Mules carry the load at Deam Wilderness

Rod's got a mule, her name is Belle. Fifteen miles on the Deam Wilderness Trail.

Work being done in the Hoosier National Forest could add a few new verses to that old American folk song about a mule pulling barges on the Erie Canal.

Mules trained to haul loads of gravel, drag out downed trees and pull plows and graders to repair and build trails and turnpikes are essential to maintaining the Charles C. Deam Wilderness Area, a 13,000-acre section of the Hoosier located near Heltonville.

Rod Fahl, wilderness ranger, and Summer McDuffee, wilderness trails technician, explained how they work in tandem with four mules — Belle, Jolly, Lolly and Sammy — during the August program of the Bedford Parks Department's outdoor education series Tuesday at Otis Park.

Areas like the Deam, designated a wilderness in 1982 by Congress, are carefully managed to preserve a natural condition and provide solitude. To that end, no motorized equipment is permitted in wilderness areas. So when a tree falls, Fahl and McDuffee don't grab a chainsaw. Instead, they grab their trusty crosscut saw and axe. And when a trail or turnpike needs gravel, crushed stone is scooped into 5-gallon buckets and then loaded into gravel sacks anchored to each side of the mule.

They are also used to remove hazards near camp sites.

In short, mules do the heavy lifting; they are the beasts of burden that the Deam could not do without.

About 30 people attended the talk, which began at the Otis Park Bath House and then moved to a grassy area beside the Red Brick where Fahl and McDuffee had brought Belle and Jolly.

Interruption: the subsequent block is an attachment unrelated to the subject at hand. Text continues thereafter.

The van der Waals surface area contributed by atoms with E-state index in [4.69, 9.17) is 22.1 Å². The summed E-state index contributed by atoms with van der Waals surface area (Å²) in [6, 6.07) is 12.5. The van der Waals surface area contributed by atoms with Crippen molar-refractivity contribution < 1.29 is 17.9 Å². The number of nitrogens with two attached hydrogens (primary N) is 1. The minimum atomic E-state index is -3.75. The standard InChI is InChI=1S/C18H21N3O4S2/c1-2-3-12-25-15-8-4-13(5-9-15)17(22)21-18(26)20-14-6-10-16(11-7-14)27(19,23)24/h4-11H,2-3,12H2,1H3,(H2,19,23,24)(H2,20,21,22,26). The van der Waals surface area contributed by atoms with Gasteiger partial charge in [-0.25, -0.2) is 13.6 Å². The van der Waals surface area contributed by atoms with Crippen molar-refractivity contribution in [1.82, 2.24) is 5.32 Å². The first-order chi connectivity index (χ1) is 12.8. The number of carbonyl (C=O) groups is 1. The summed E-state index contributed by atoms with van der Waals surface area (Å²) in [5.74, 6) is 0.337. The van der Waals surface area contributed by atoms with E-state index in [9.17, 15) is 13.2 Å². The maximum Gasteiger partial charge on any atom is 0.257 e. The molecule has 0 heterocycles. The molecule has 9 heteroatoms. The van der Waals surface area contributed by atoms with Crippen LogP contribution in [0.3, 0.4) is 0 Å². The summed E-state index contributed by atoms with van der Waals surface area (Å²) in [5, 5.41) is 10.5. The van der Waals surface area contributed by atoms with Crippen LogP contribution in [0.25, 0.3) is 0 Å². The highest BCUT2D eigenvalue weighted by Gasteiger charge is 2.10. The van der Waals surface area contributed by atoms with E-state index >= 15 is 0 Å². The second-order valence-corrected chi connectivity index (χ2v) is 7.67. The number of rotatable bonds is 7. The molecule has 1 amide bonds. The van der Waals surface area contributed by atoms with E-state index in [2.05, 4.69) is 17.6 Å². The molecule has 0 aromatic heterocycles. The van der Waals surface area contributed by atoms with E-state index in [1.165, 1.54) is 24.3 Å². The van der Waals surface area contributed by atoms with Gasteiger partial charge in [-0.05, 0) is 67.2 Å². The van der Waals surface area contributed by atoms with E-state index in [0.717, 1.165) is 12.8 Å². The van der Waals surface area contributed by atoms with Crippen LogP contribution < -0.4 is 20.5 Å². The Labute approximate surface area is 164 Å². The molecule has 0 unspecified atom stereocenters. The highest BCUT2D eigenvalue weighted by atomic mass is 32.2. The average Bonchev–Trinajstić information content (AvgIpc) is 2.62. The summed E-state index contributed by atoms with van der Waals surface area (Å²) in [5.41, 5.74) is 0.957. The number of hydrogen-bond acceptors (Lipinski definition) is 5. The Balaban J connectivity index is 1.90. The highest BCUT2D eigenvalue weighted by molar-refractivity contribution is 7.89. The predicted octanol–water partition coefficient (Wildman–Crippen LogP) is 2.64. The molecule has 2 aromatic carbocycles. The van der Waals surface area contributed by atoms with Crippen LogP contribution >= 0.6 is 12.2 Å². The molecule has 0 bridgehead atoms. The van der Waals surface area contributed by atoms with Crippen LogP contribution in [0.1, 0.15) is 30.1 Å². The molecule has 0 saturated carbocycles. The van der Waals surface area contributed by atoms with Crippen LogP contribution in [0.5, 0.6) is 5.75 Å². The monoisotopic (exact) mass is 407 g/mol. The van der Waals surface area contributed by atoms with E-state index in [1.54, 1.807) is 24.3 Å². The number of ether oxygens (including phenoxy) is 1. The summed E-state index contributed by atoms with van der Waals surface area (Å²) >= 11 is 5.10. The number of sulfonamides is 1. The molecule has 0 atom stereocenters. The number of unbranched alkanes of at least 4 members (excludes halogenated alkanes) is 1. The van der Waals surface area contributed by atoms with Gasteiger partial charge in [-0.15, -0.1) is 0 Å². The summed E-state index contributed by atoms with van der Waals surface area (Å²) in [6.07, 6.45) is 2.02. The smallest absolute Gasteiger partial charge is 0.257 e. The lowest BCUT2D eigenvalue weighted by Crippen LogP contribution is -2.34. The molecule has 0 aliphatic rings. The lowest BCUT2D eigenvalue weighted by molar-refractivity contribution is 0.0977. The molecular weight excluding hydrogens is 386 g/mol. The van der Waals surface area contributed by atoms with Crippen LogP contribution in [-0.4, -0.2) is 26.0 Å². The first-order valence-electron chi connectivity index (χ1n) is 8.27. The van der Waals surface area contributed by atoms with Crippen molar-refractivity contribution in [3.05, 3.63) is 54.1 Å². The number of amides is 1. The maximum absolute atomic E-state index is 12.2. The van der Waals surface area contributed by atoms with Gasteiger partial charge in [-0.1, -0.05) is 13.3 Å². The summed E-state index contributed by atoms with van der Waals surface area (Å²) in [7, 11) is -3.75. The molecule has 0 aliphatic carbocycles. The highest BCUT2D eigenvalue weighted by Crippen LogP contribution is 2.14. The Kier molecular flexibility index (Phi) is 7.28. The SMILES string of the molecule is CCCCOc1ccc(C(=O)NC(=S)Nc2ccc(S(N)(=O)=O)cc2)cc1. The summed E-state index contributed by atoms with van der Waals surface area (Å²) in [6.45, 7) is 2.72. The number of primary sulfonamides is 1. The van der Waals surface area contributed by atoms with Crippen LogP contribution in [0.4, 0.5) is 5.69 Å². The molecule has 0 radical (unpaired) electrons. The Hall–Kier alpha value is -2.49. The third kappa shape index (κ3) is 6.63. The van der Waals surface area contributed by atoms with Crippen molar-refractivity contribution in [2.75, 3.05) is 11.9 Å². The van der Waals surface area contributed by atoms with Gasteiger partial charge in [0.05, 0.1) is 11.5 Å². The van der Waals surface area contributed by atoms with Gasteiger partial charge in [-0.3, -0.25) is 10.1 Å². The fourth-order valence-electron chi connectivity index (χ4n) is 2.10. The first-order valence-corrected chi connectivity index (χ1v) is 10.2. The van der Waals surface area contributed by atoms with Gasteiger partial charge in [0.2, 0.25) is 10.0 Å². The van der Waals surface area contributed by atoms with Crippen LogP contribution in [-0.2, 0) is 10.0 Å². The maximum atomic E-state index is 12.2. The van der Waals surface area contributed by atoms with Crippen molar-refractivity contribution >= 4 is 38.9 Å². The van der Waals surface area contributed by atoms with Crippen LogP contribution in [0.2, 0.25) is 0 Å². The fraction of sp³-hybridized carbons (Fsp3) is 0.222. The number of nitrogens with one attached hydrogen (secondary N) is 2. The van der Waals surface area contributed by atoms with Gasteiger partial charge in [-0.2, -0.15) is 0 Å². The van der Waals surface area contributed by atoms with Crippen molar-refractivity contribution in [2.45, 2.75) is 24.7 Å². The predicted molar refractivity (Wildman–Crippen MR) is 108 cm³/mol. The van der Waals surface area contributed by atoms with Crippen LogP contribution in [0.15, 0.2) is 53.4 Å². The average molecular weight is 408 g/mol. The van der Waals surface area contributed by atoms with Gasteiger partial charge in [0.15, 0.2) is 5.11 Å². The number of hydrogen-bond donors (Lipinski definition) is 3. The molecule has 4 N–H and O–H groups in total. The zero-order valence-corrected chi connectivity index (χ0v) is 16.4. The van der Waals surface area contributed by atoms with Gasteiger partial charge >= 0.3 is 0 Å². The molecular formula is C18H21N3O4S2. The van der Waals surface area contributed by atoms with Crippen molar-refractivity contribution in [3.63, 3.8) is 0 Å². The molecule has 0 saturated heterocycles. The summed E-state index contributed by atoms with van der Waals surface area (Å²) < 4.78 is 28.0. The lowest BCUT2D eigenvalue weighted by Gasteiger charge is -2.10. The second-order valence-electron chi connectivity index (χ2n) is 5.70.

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The audience asked questions like why mules and not horses?

Answer: Mules are sure-footed and sturdier than horses.

How much do they weigh?

Answer: About 1,200 pounds. Fahl explained the HNF mules are larger and stronger than most mules because they are bred with a Belgian draft horse.

How long do they live?

Answer: About 40 years. Jack, a retired HNF mule, is 38.

Where do they sleep?

Answer: In a barn/stable area at Hardin Ridge.

Sally Cook was among those attending.

"The mules are beautiful and the program was interesting," she said. "I learned how they brought in the gravel to spread on the trails."

Because the mules are needed for specific jobs, Fahl said the Forest Service purchases them already trained to be accustomed to wearing a harness, pulling a plow and wearing the large bags to haul gravel. The mules can carry 150 to 240 pounds of gravel.

"Each one has a personality and we know what they like and don't like," he said. "They spook easily so you have to be careful if something spooks them."

As the old saying suggests, mules can be stubborn, but Fahl said it's a smart kind of stubborn.

Taking a primitive approach to the jobs on the Deam require patience, said McDuffee.

Grading a trail to level it out or plowing a path in a forest is nothing like plowing a field. Hitting rocks and roots is common.

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"It's a jolt," said McDuffee. "It jolts the mule and it jolts the person on the plow."

"It ain't easy work," added Fahl.

The work may seem slow, compared to modern methods, but with the mules it's surprisingly fast.

McDuffee said they recently completed 600 feet of turnpike in six days. A turnpike is a structure created to improve the trail and make it more sustainable. It involves laying wooden posts as sides and filling in between them with crushed limestone to create a raised trail bed in areas where the trail tends to stay wet.

The next outdoor park program will be Sept. 27.

This article originally appeared on The Times-Mail: Mules carry the load at Deam Wilderness